Fatman is a Wild Ride

Movies, Reviews

Fatman fits the year 2020 perfectly. The past few years have produced some Christmas films with potential to become classics. Klaus (2019) and The Grinch (2018) are wonderful animated Christmas films that I intend to watch every year for the foreseeable future. Krampus (2015) will serve like a horror chaser for when the Christmas spirit is swirling but the children’s movies get to be too much. Fatman looks to enter the Christmas movie canon as an action-adventure shoot-em-up, and it’s a wild ride. 

    First and foremost, any film involving Mel Gibson is going to be some form of problematic. Whether it’s bad history (Braveheart, The Patriot), questionable use of religion (Signs, Passion of the Christ), or at the very least,some odd stereotyping (Get the Gringo, What Women Want). Fatman contains all of these to a small extent, but the only egregious Mel Gibsonism to note is the molding of Santa into some boomer MAGA ideal. The Colloquial recently wrote about the real St. Nick here. Now, the Americanization of Santa is certainly not a reason to cancel this film, but it’s an important aspect to point out early on. It really helps build anticipation into the hilarity of tropes this movie decides to use. 

    Santa, or Chris to his friends, drives an old red pickup truck. He lives in rural Alaska and is known to the locals as a bit of an outsider. He only rolls into town to check his P.O Box, which seemingly gets a ton of mail this time of year, and to visit the bar for a few drinks. We learn that Chris’ work is subsidized by the U.S government, and dammit if those government suits aren’t skimping out on what they owe him. Like Sarah Palin’s ideal small town American, Santa just wants to do his job and be left alone with Mrs. Claus (Marianne Jean-Baptiste).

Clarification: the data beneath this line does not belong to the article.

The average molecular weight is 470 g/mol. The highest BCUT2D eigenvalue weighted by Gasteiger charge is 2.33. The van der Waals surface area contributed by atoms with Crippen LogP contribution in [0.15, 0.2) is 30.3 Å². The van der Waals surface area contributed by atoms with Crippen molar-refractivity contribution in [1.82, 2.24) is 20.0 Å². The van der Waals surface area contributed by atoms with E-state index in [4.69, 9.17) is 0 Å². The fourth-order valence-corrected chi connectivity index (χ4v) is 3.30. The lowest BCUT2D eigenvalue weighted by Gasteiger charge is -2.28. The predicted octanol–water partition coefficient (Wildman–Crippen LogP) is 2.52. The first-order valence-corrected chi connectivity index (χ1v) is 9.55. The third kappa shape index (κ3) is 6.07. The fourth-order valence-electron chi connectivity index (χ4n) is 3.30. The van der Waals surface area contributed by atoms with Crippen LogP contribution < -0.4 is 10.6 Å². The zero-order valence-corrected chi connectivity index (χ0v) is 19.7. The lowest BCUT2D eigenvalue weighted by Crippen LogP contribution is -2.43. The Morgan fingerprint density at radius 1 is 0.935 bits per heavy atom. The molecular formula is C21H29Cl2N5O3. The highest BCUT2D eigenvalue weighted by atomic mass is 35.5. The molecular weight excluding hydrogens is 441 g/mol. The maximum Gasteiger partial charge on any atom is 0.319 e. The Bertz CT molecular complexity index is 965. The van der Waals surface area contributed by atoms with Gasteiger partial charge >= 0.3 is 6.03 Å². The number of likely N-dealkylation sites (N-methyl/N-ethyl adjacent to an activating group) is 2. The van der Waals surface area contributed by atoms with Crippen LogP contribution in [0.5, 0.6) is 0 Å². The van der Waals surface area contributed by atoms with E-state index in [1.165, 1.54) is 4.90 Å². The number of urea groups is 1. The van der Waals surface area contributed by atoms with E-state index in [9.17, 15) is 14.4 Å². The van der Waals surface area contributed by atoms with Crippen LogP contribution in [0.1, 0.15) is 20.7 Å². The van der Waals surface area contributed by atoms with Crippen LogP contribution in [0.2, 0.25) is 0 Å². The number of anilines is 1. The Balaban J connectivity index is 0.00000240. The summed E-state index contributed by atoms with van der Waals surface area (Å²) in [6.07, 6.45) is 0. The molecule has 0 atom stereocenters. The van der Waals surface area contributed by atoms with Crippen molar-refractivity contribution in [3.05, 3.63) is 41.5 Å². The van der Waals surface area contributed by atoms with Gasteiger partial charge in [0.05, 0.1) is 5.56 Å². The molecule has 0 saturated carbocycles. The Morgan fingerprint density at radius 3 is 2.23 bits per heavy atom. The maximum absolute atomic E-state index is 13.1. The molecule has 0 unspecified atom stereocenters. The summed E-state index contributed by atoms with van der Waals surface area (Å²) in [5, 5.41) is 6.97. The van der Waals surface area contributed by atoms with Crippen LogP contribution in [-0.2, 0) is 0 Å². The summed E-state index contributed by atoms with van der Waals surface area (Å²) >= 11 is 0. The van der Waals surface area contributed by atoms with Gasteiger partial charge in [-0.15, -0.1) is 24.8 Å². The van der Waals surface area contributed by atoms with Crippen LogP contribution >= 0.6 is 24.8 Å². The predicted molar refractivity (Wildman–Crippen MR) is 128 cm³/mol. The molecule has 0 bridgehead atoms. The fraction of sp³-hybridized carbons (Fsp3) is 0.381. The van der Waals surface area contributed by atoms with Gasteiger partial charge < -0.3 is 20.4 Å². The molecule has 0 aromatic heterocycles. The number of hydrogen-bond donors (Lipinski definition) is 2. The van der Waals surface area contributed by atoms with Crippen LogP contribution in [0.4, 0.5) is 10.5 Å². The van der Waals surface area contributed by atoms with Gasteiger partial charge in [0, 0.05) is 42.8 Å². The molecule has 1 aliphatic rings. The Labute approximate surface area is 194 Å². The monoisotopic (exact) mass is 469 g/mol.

Since Santa’s subsidy payments are no longer enough, the military cuts Santa a deal to keep funding his business so long as they have access to some of that sweet elf labor. We are then exposed to the believable awkwardness of soldiers and elves working side by side. A moment perfectly summed up in the Colonel and Elf Foreman arguing over the elves’ sugar rich nutrition. 

Our villains need little character development. A spoiled child with daddy issues who uses anger to suppress his loneliness (Chance Hurstfield) hires a hitman to kill Santa after receiving a lump of coal. Our hitman’s (Walton Goggins) motivation is not purely professional as he never got what he wanted from Santa as a kid and has had vengeance on his mind for years. As I mentioned earlier, the conflicts and character arcs are a hodgepodge of overused simplistic tropes. But, for some reason, the complexity of their interactions keeps the plot chugging along.  

The bloody climax of the film occurs just after Santa has some much needed relief from Mrs. Claus (yeah, Santa sex). Goggin’s has finally reached Santa’s Alaskan hideout and proceeds to declare all-out war on the compound. Soldiers and elves don’t stand a chance. Luckily for the viewer, the director has peppered in enough obvious “Santa is a tough guy” hints that we know he’s ready for a battle. Treating his own gunshot wound after Christmas Eve, repairing the bullet-filled sleigh, or hitting the sand out of the heavy bag in the barn; this is one badass Santa!

I wouldn’t recommend this movie to anyone that isn’t a fan of the shoot-em-up genre, but there are some parts that are redeeming. The montage of Goggins traveling through Canada on his way to Alaska is wonderfully shot and includes a pretty great road trip playlist. Santa rediscovering his own Christmas spirit is surprisingly poignant in a year that many of us probably aren’t our own jolly selves. And Marianne Jean-Baptiste makes a fantastic Mrs. Claus. If you want a bit of absurdity this Christmas, watch Fatman.